Imagine Science in Dublin
The beauty of Dublin took me by surprise. Like many, my only previous experience of this energetic city was a stag night many years ago – a booze fuelled descent focussed more on being very, very male than on taking in the city.
Through more sober eyes, Dublin is a refreshing surprise, an antidote to London’s green but sometimes terse attitude. The Liffey, the river running through Dublin, affords endless waterside strolls; the people are fantastically warm, exuding a powerful confidence. More than anything, the place just feels alive.
An appropriate location, then, for the first European foray of the Imagine Science Festival – a yearly film festival usually at home on the other side of the Atlantic. And on its inaugural visit, I had the honour of judging the entrants.
It’s hard to avoid cliché here, but judging is hard: out of the 80 or so films being considered, it’s relatively straightforward to select around 20 that you like. But then you need to shortlist five. Five! In the end, alongside the others in the judging panel, weeks and months of other peoples’ work becomes a considered ‘yes’ or ‘no’ until we have, at last, the merry winners.
In addition to the festival’s main judging session, a mini-judging session focussed on the films made by a collaboration called Science Expression, in which UCD Research and film students from The National Film School, Dun Laoghaire Institute of Art, Design & Technology brought filmmakers and scientists together to make new films inspired by science. All the films shone but one, Invisible, was a corker and, I’m pleased to say, the other judges agreed.
After screening all of the five shortlistees from Science Expression, myself and the other judges sat before a full cinema to discuss the role of film in science communication, a subject met with great enthusiasm from both the public and a hardened ‘scicom’ crowd who’d taken a moment away from The Euroscience Open Forum to join us.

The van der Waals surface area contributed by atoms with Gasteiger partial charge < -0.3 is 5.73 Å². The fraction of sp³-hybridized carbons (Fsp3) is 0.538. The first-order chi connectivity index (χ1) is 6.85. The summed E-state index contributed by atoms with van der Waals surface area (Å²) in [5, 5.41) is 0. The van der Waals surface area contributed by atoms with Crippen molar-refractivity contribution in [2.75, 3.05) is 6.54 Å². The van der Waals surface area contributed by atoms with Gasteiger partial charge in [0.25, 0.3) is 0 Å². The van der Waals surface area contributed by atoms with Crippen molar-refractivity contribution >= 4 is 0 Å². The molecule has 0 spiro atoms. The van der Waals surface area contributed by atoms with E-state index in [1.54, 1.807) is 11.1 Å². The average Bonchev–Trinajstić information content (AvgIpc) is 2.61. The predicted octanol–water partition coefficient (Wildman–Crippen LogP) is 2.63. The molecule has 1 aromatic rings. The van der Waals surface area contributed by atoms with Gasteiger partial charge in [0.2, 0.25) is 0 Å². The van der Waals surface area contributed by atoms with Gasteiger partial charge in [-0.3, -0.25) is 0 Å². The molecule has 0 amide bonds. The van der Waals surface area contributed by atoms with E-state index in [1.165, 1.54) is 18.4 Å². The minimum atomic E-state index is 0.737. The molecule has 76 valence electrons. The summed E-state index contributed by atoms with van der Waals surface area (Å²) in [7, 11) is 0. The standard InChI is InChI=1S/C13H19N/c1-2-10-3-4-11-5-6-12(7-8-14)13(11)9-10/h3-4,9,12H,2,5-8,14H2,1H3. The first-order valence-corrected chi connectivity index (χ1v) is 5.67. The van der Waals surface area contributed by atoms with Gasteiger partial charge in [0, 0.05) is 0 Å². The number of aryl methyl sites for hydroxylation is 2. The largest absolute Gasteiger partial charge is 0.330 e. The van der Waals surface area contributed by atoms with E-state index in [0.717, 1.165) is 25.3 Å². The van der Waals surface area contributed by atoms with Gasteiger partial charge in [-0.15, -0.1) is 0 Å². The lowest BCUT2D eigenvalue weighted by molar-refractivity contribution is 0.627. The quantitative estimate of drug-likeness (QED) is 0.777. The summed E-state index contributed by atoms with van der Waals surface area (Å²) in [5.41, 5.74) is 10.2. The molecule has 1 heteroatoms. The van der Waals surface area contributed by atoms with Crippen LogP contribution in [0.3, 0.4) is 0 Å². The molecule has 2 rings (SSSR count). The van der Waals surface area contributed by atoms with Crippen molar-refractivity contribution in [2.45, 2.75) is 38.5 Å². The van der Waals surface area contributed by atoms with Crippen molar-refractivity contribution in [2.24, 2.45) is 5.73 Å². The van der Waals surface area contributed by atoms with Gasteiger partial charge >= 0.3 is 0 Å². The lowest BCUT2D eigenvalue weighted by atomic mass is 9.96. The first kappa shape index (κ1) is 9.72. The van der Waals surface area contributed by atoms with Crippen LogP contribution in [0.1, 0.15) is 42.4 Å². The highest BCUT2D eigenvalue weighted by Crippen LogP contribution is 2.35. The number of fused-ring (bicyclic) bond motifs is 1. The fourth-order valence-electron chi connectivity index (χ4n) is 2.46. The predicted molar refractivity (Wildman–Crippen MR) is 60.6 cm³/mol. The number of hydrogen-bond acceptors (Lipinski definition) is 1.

At the close of the festival, the overall winners were announced. This year, the two stand out films were The Periodic Table Table, a wonderfully quirky film and a beautiful and poetic animated short called, Slow Derek. Both films just nailed the essence of science filmmaking: fun, inspiring, entertaining.
In The Periodic Table Table, the childlike enthusiasm of the fatherly Theo Gray is impossible to resist as he explains the origins and evolution of his unique piece of furniture, a table containing the essence of the chemical universe.
Slow Derek follows the titular character in a voyage of awakening as his humdrum existence is shattered by the discovery of a remarkable fact about this dynamic planet.
Of the rest, a cinematic highlight for me was The Creator, Al and Al’s film about Alan Turing, a hero of mine. A fusion of CG, live action, poetry and abstract sci-fi, it’s a mind-blowing experience and, quite rightly, is attracting oodles of attention.
At the end of the festival, I grabbed the festival’s Founder and Artistic Director, Alexis Gambis, for an impromptu interview:
For me this festival is a miracle of curation. From the roving Google Cinema to an eclectic night of electronically enhanced music, from documentaries to sci-fi, from animation to feature films. Even James Watson showed up for a screening of Life Story! This festival simply hits every note perfectly. It’s not about didactic filmmaking, educational films and worthy ‘learning’, it’s all about storytelling and inspiring, it’s all about science being an integral part of the story.